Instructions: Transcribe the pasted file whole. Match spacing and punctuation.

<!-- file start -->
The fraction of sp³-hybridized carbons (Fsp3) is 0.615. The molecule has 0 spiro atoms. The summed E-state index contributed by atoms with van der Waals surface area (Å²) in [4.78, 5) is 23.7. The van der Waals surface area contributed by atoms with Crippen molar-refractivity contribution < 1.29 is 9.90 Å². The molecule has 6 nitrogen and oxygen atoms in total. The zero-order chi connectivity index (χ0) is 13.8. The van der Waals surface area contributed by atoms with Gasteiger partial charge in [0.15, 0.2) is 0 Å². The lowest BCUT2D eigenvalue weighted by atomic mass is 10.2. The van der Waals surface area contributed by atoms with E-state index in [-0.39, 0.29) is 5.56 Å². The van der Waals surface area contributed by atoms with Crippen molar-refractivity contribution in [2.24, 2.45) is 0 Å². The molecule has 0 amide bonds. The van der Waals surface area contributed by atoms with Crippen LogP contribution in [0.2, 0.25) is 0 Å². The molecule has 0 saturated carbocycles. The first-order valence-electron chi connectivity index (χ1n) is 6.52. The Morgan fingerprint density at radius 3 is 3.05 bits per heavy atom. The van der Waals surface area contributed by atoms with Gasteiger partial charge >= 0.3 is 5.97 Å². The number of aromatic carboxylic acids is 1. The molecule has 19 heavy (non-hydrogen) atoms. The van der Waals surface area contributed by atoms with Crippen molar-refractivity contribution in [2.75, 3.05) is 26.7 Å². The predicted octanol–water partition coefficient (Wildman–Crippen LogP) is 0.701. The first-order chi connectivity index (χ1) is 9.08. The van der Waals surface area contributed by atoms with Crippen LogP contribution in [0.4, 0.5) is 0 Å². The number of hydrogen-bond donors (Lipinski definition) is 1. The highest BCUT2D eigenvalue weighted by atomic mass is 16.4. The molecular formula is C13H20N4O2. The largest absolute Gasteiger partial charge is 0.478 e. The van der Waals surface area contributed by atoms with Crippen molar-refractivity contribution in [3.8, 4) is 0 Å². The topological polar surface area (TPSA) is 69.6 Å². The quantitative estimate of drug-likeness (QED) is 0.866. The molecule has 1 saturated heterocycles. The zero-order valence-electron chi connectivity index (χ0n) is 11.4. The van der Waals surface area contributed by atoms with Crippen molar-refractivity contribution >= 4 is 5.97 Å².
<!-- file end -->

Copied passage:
The fraction of sp³-hybridized carbons (Fsp3) is 0.615. The molecule has 0 spiro atoms. The summed E-state index contributed by atoms with van der Waals surface area (Å²) in [4.78, 5) is 23.7. The van der Waals surface area contributed by atoms with Crippen molar-refractivity contribution < 1.29 is 9.90 Å². The molecule has 6 nitrogen and oxygen atoms in total. The zero-order chi connectivity index (χ0) is 13.8. The van der Waals surface area contributed by atoms with Gasteiger partial charge in [0.15, 0.2) is 0 Å². The lowest BCUT2D eigenvalue weighted by atomic mass is 10.2. The van der Waals surface area contributed by atoms with E-state index in [-0.39, 0.29) is 5.56 Å². The van der Waals surface area contributed by atoms with Crippen molar-refractivity contribution in [2.24, 2.45) is 0 Å². The molecule has 0 amide bonds. The van der Waals surface area contributed by atoms with Crippen LogP contribution in [0.2, 0.25) is 0 Å². The molecule has 0 saturated carbocycles. The first-order valence-electron chi connectivity index (χ1n) is 6.52. The Morgan fingerprint density at radius 3 is 3.05 bits per heavy atom. The van der Waals surface area contributed by atoms with Gasteiger partial charge >= 0.3 is 5.97 Å². The number of aromatic carboxylic acids is 1. The molecule has 19 heavy (non-hydrogen) atoms. The van der Waals surface area contributed by atoms with Crippen molar-refractivity contribution in [2.75, 3.05) is 26.7 Å². The predicted octanol–water partition coefficient (Wildman–Crippen LogP) is 0.701. The first-order chi connectivity index (χ1) is 9.08. The van der Waals surface area contributed by atoms with Crippen LogP contribution in [0.4, 0.5) is 0 Å². The number of hydrogen-bond donors (Lipinski definition) is 1. The highest BCUT2D eigenvalue weighted by atomic mass is 16.4. The molecular formula is C13H20N4O2. The largest absolute Gasteiger partial charge is 0.478 e. The van der Waals surface area contributed by atoms with Crippen molar-refractivity contribution in [3.8, 4) is 0 Å². The topological polar surface area (TPSA) is 69.6 Å². The quantitative estimate of drug-likeness (QED) is 0.866. The molecule has 1 saturated heterocycles. The zero-order valence-electron chi connectivity index (χ0n) is 11.4. The van der Waals surface area contributed by atoms with Crippen molar-refractivity contribution >= 4 is 5.97 Å².